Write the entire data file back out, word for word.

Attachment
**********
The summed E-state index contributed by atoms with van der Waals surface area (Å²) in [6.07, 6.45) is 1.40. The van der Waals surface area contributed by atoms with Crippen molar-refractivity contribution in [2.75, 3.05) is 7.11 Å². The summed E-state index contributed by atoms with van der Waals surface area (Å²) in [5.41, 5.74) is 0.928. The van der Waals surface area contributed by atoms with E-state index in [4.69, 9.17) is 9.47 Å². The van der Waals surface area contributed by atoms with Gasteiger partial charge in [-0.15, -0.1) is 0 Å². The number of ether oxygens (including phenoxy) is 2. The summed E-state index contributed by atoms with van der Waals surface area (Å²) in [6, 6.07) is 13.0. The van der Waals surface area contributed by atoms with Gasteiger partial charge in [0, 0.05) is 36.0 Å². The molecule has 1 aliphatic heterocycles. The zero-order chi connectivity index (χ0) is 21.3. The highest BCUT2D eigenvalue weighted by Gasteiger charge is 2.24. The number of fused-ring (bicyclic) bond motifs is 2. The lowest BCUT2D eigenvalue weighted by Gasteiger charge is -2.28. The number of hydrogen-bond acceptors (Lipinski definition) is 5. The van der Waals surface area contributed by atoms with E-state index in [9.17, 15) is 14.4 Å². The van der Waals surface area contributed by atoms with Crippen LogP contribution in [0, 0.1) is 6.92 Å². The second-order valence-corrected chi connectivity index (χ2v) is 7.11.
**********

The summed E-state index contributed by atoms with van der Waals surface area (Å²) in [6.07, 6.45) is 1.40. The van der Waals surface area contributed by atoms with Crippen molar-refractivity contribution in [2.75, 3.05) is 7.11 Å². The summed E-state index contributed by atoms with van der Waals surface area (Å²) in [5.41, 5.74) is 0.928. The van der Waals surface area contributed by atoms with E-state index in [4.69, 9.17) is 9.47 Å². The van der Waals surface area contributed by atoms with Gasteiger partial charge in [-0.15, -0.1) is 0 Å². The number of ether oxygens (including phenoxy) is 2. The summed E-state index contributed by atoms with van der Waals surface area (Å²) in [6, 6.07) is 13.0. The van der Waals surface area contributed by atoms with Gasteiger partial charge in [0, 0.05) is 36.0 Å². The molecule has 1 aliphatic heterocycles. The zero-order chi connectivity index (χ0) is 21.3. The highest BCUT2D eigenvalue weighted by Gasteiger charge is 2.24. The number of fused-ring (bicyclic) bond motifs is 2. The lowest BCUT2D eigenvalue weighted by Gasteiger charge is -2.28. The number of hydrogen-bond acceptors (Lipinski definition) is 5. The van der Waals surface area contributed by atoms with E-state index in [9.17, 15) is 14.4 Å². The van der Waals surface area contributed by atoms with Crippen LogP contribution in [0, 0.1) is 6.92 Å². The second-order valence-corrected chi connectivity index (χ2v) is 7.11.